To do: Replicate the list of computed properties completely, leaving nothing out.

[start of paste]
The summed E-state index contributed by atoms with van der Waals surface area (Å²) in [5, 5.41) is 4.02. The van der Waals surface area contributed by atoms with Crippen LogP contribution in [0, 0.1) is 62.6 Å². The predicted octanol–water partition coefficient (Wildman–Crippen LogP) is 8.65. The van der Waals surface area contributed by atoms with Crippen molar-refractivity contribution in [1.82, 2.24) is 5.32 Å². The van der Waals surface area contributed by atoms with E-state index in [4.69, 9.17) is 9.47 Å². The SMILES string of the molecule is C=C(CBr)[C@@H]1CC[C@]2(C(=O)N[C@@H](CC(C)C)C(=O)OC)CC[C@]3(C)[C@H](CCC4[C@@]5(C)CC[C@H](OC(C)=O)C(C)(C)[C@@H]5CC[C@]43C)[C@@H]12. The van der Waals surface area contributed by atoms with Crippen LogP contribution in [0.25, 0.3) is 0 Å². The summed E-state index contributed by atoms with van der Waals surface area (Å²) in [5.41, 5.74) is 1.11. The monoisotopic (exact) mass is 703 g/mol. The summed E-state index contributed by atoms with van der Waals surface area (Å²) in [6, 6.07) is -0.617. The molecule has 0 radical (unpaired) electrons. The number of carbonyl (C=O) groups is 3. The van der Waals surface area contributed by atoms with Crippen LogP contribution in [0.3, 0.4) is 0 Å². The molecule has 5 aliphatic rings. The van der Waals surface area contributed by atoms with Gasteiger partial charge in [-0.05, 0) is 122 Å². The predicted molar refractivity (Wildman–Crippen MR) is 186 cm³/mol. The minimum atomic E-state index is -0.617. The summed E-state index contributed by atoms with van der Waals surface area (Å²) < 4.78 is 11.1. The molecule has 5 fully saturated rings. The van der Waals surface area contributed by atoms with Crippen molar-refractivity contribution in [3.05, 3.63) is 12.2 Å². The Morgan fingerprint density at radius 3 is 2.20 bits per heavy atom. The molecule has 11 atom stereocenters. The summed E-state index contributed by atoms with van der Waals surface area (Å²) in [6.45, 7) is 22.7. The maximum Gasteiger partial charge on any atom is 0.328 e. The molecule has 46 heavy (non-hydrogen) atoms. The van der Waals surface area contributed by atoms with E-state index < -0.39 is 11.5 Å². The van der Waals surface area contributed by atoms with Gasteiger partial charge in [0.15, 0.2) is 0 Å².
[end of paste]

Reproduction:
The summed E-state index contributed by atoms with van der Waals surface area (Å²) in [5, 5.41) is 4.02. The van der Waals surface area contributed by atoms with Crippen LogP contribution in [0, 0.1) is 62.6 Å². The predicted octanol–water partition coefficient (Wildman–Crippen LogP) is 8.65. The van der Waals surface area contributed by atoms with Crippen molar-refractivity contribution in [1.82, 2.24) is 5.32 Å². The van der Waals surface area contributed by atoms with E-state index in [4.69, 9.17) is 9.47 Å². The SMILES string of the molecule is C=C(CBr)[C@@H]1CC[C@]2(C(=O)N[C@@H](CC(C)C)C(=O)OC)CC[C@]3(C)[C@H](CCC4[C@@]5(C)CC[C@H](OC(C)=O)C(C)(C)[C@@H]5CC[C@]43C)[C@@H]12. The van der Waals surface area contributed by atoms with Crippen LogP contribution in [0.25, 0.3) is 0 Å². The summed E-state index contributed by atoms with van der Waals surface area (Å²) in [5.41, 5.74) is 1.11. The monoisotopic (exact) mass is 703 g/mol. The summed E-state index contributed by atoms with van der Waals surface area (Å²) in [6, 6.07) is -0.617. The molecule has 0 radical (unpaired) electrons. The number of carbonyl (C=O) groups is 3. The van der Waals surface area contributed by atoms with Crippen LogP contribution in [0.3, 0.4) is 0 Å². The molecule has 5 aliphatic rings. The van der Waals surface area contributed by atoms with Gasteiger partial charge in [-0.05, 0) is 122 Å². The predicted molar refractivity (Wildman–Crippen MR) is 186 cm³/mol. The minimum atomic E-state index is -0.617. The summed E-state index contributed by atoms with van der Waals surface area (Å²) < 4.78 is 11.1. The molecule has 5 fully saturated rings. The van der Waals surface area contributed by atoms with Crippen molar-refractivity contribution in [3.05, 3.63) is 12.2 Å². The Morgan fingerprint density at radius 3 is 2.20 bits per heavy atom. The molecule has 11 atom stereocenters. The summed E-state index contributed by atoms with van der Waals surface area (Å²) in [6.45, 7) is 22.7. The maximum Gasteiger partial charge on any atom is 0.328 e. The molecule has 46 heavy (non-hydrogen) atoms. The van der Waals surface area contributed by atoms with E-state index < -0.39 is 11.5 Å². The van der Waals surface area contributed by atoms with Gasteiger partial charge in [0.15, 0.2) is 0 Å².